“Gordon Ware was born Sept. 21, 1886, and prepared for College at Milton Academy. Gifted with a love of sport, a keen mind, and a brilliant sense of humor, combined with great charm of personality, he quickly made a host of friends and was soon one of the best-liked men in his Class.
After the outbreak of the World War, he felt more and more the desire for active service in the cause of the Allies, and in the fall of 1916 he went overseas and entered the American Ambulance Field Service , he did brilliant work bot in France and in the East, and though his great modesty forbade his saying anything about it, he felt that happiness of accomplishment. It is characteristic of him that in writing to his family of a busy night on the line he should say: ‘Fortunately it was very dark, so that the men probably could not see their brave lieutenant shook.’ Yet in the citation of his section, when he was awarded the Croix de Guerre, Petain says that ‘Under command of Lt. Ware, both in the Argonne (July to December, 1917, and before Verden from January to May, 1918), the section has always accomplished its missions perfectly…’ and, ‘under difficult and perilous conditions and in spite of the very great fatigue, gave a most meritorious example of calm courage combines with cheerfulness and drive.’ During this service Ware received a very severs blow in the chest when his ambulance was in a crash. It is believed that this was the probable cause of the illness which proved fatal, and that his death was as much the result of his service as if he had died in the uniform.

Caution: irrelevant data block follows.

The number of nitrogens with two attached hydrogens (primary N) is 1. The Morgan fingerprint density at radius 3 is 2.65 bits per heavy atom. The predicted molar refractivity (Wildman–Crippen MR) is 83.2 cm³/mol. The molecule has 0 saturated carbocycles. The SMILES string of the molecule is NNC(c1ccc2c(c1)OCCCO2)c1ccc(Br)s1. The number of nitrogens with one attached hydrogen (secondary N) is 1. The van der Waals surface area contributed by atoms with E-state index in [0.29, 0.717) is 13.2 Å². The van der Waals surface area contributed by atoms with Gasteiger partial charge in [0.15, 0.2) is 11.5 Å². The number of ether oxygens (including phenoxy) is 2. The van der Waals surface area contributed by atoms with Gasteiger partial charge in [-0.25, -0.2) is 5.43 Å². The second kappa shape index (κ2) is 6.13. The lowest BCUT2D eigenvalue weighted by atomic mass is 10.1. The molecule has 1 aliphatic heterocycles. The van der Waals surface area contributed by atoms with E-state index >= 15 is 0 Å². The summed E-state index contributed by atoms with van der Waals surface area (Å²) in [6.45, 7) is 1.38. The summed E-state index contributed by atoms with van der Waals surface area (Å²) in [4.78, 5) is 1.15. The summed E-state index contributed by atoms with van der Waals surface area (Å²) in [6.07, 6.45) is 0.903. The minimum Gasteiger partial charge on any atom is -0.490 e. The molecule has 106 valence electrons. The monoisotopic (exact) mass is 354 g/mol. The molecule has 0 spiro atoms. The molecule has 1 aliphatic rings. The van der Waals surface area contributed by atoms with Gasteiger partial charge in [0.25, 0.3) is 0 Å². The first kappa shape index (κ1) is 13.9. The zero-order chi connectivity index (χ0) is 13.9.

After the armistice he was engaged in the courier service. His tact, thoughtfulness, and charm of manner made him liked and trusted by all his associates. His commanding officer wrote: ‘Lt. Gordon Ware has been in the Diplomatic Courier Service, maintained for the American Commission to negotiate Peace and other American interests in Europe, for the past six months. During this time he has fulfilled a number of important missions involving responsibility, tact, and diplomacy. For a time he was in entire charge of the office of the service at Berne, Switzerland. In all of this work he has shown himself to be an officer and gentleman of high order. He has been recommended for promotion and it is regretted that this has not been received before his departure to America.’
On returning from the service he became a master a Pomfret School. Here his personality and understanding of boys made him a success both in the classroom and on the baseball field. After the school year ended, he was about to take up a position of responsibility in a bank, where his work would have taken him to France for a large part of every year. In the summer of 1920, while on vacation in France, he fell ill, and died in Paris.”
Source: The Harvard Graduated Magazine, Vol.29, by Thayer, Castle, Howe, Pier, DeVoto, Morrison, published by the Harvard Graduates Magazine Association, Boston, Massachusetts, 1921, page 658